Aging from adolescence to adulthood is a challenging developmental period for all youth, but it is especially difficult for youth with autism spectrum disorders (ASDs). Just when these youth need help the most, they face three major service transitions: loss of entitlement for services as they age out of eligibility for special education;potential loss of health insurance coverage as they age out of eligibility for their parents'private insurance or public insurance programs;and the shift to adult services systems. The prevalence of ASDs is approximately 70 per 10,000, affecting an estimated 560,000 children and youth ages 0-21. Autism spectrum disorders impair multiple domains of health, mental health, and development throughout the life course. These pervasive impairments result in complex service needs that cut across sectors, change as people age, and demand a high degree of service coordination. Timely access to appropriate and well coordinated services has the potential to improve health, mental health, functional outcomes, and quality of life in adulthood, thereby reducing the public health burden of disease. Very little is known about how service use and insurance coverage change as youth with ASDs age into adulthood, or how these changes are related to health and functional outcomes in young adulthood. We propose, in this R01 application from a new investigator, to test hypotheses using data from a nationally representative and diverse cohort of 922 youth with ASDs followed over nine years into young adulthood. These panel data are being prospectively collected via the U.S. Department of Education's National Longitudinal Transition Study 2. We have developed an innovative conceptual model of service transition that synthesizes and tailors previous models to fit this unique population. We propose three specific aims: 1) To characterize the changing service needs, service use, and health insurance coverage as adolescents with ASDs age into young adulthood. We will assess mental health, health, educational, and social service domains;2) To discover resources and barriers associated with use of, and continuity in patterns of service utilization;and 3) To characterize young adult outcomes (functional, behavioral, and health) and examine how these are associated with antecedent measures of need, service use, resources, and barriers. Our study directly addresses the NIMH Systems Research Program's area of emphasis on "research on the delivery, access, and effectiveness of services for adults with autism." We will also help meet one of the key short-term objectives of the Interagency Autism Coordinating Committee's strategic plan--to support at least two studies to assess and characterize service access, health, and functional outcomes stratified by demographic characteristics by 2011. Our study would be one of the most socioeconomically and racially diverse studies of adolescents and adults with ASDs ever conducted in the U.S.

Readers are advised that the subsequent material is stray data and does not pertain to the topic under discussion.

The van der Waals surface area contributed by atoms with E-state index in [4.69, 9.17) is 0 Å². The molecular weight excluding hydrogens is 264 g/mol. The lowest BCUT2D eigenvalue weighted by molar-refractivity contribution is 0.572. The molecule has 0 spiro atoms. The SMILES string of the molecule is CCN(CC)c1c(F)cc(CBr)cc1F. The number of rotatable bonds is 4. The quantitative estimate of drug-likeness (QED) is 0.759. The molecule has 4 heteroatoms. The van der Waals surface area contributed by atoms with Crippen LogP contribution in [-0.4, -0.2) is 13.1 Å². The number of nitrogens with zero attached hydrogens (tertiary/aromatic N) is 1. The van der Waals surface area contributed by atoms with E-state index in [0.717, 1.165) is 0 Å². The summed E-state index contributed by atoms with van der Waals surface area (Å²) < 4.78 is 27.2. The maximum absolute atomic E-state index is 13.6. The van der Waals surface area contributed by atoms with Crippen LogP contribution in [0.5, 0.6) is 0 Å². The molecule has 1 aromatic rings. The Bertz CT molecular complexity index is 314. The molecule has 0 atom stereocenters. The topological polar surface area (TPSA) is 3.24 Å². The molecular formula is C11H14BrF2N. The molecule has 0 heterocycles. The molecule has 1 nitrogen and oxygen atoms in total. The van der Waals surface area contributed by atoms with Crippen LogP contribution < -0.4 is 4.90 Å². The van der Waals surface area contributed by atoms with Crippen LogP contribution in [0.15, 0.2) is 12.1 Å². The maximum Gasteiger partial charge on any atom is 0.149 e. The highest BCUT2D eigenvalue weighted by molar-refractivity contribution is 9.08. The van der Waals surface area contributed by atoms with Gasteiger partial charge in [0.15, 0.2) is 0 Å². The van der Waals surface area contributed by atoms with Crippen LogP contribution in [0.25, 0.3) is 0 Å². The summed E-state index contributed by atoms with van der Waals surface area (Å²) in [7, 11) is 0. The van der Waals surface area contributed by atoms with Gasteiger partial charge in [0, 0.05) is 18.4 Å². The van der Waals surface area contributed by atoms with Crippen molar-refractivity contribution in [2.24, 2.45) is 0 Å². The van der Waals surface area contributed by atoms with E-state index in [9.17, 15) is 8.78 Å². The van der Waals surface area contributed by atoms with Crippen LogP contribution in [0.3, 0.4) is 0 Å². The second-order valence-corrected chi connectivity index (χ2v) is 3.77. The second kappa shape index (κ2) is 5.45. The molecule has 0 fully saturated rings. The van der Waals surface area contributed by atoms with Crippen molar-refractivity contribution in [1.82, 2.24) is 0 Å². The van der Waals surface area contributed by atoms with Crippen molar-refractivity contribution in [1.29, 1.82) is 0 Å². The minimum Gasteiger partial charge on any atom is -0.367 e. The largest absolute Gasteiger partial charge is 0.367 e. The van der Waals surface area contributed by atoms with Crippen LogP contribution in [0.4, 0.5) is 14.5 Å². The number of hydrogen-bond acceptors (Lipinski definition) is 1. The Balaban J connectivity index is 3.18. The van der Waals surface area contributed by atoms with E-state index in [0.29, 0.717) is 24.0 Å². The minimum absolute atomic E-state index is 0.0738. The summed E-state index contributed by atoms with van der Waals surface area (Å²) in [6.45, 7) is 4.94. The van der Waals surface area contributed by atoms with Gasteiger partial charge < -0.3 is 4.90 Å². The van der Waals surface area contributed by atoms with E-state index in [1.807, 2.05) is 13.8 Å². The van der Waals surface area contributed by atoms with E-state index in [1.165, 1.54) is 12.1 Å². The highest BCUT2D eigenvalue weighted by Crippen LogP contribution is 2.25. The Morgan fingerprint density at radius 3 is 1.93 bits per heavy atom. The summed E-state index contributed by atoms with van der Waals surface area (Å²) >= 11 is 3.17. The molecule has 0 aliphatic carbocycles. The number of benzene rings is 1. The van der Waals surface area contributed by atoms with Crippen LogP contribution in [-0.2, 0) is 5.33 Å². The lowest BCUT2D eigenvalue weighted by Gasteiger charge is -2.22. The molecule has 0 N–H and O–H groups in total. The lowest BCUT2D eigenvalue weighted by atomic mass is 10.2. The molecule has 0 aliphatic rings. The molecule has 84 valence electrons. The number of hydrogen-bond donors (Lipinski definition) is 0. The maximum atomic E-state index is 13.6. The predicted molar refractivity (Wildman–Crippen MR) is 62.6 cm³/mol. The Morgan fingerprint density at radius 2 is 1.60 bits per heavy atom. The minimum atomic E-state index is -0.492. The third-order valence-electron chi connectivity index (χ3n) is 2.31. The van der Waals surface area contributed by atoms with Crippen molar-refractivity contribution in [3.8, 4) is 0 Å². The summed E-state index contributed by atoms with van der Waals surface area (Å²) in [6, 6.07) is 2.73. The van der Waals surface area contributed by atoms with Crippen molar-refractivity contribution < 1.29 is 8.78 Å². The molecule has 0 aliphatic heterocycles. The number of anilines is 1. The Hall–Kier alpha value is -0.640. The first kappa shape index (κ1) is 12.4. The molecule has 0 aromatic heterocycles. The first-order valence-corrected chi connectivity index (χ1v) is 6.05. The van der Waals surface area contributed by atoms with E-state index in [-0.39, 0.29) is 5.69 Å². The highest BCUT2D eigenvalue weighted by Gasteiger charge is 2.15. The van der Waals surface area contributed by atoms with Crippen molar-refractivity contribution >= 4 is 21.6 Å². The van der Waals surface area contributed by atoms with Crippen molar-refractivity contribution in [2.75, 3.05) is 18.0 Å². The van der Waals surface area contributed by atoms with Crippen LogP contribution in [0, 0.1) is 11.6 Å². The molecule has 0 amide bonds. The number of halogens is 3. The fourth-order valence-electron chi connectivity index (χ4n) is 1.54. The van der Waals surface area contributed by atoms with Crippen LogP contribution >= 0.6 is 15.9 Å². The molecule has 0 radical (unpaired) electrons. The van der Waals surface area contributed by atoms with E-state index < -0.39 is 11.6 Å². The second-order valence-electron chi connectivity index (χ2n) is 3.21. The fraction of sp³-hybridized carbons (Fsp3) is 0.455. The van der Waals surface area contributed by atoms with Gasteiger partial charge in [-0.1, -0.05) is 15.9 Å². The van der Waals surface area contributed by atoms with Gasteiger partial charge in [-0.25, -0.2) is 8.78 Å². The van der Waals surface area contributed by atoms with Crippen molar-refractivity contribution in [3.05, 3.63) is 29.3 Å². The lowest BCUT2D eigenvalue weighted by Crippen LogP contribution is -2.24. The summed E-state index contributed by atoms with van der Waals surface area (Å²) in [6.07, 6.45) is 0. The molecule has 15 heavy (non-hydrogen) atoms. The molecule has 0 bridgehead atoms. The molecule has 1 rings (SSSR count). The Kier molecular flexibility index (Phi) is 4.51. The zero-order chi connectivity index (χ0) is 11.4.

Very little is known about how service use and insurance coverage change as youth with autism spectrum disorders age into adulthood or how these patterns of change are related to health and functional outcomes in young adulthood. The primary public health significance of our study is that it will begin building a foundation of population-representative evidence that can inform the development and evaluation of services for the growing population of youth with autism spectrum disorders. Our study will directly address two priorities of NIH: the NIMH Systems Research Program's declared area of emphasis on research on the delivery, access, and effectiveness of services for adults with autism and the Interagency Autism Coordinating Committee's goal to support studies to assess and characterize service access, health, and functional outcomes stratified by demographic characteristics.
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